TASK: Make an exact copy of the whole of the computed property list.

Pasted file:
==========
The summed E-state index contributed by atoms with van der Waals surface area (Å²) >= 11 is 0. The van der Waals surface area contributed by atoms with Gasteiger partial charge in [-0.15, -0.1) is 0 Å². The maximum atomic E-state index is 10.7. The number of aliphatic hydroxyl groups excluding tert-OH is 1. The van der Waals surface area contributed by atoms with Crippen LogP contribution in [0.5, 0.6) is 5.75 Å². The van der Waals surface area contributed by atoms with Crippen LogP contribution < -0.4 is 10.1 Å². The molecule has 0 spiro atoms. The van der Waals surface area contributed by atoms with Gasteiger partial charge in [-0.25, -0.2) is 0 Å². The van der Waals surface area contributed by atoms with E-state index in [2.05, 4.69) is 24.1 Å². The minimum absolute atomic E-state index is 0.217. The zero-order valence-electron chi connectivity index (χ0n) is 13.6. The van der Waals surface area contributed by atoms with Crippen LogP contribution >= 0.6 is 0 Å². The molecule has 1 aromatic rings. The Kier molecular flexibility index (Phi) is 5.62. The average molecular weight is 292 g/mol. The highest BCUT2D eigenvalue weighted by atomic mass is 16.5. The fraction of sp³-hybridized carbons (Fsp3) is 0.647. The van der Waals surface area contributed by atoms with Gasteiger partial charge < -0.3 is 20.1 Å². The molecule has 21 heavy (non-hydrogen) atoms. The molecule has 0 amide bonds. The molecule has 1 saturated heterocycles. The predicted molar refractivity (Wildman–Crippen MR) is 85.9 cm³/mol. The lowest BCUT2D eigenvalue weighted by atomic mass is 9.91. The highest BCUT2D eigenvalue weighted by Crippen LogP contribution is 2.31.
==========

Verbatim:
The summed E-state index contributed by atoms with van der Waals surface area (Å²) >= 11 is 0. The van der Waals surface area contributed by atoms with Gasteiger partial charge in [-0.15, -0.1) is 0 Å². The maximum atomic E-state index is 10.7. The number of aliphatic hydroxyl groups excluding tert-OH is 1. The van der Waals surface area contributed by atoms with Crippen LogP contribution in [0.5, 0.6) is 5.75 Å². The van der Waals surface area contributed by atoms with Crippen LogP contribution < -0.4 is 10.1 Å². The molecule has 0 spiro atoms. The van der Waals surface area contributed by atoms with Gasteiger partial charge in [-0.25, -0.2) is 0 Å². The van der Waals surface area contributed by atoms with E-state index in [2.05, 4.69) is 24.1 Å². The minimum absolute atomic E-state index is 0.217. The zero-order valence-electron chi connectivity index (χ0n) is 13.6. The van der Waals surface area contributed by atoms with Crippen LogP contribution >= 0.6 is 0 Å². The molecule has 1 aromatic rings. The Kier molecular flexibility index (Phi) is 5.62. The average molecular weight is 292 g/mol. The highest BCUT2D eigenvalue weighted by atomic mass is 16.5. The fraction of sp³-hybridized carbons (Fsp3) is 0.647. The van der Waals surface area contributed by atoms with Gasteiger partial charge < -0.3 is 20.1 Å². The molecule has 21 heavy (non-hydrogen) atoms. The molecule has 0 amide bonds. The molecule has 1 saturated heterocycles. The predicted molar refractivity (Wildman–Crippen MR) is 85.9 cm³/mol. The lowest BCUT2D eigenvalue weighted by atomic mass is 9.91. The highest BCUT2D eigenvalue weighted by Crippen LogP contribution is 2.31.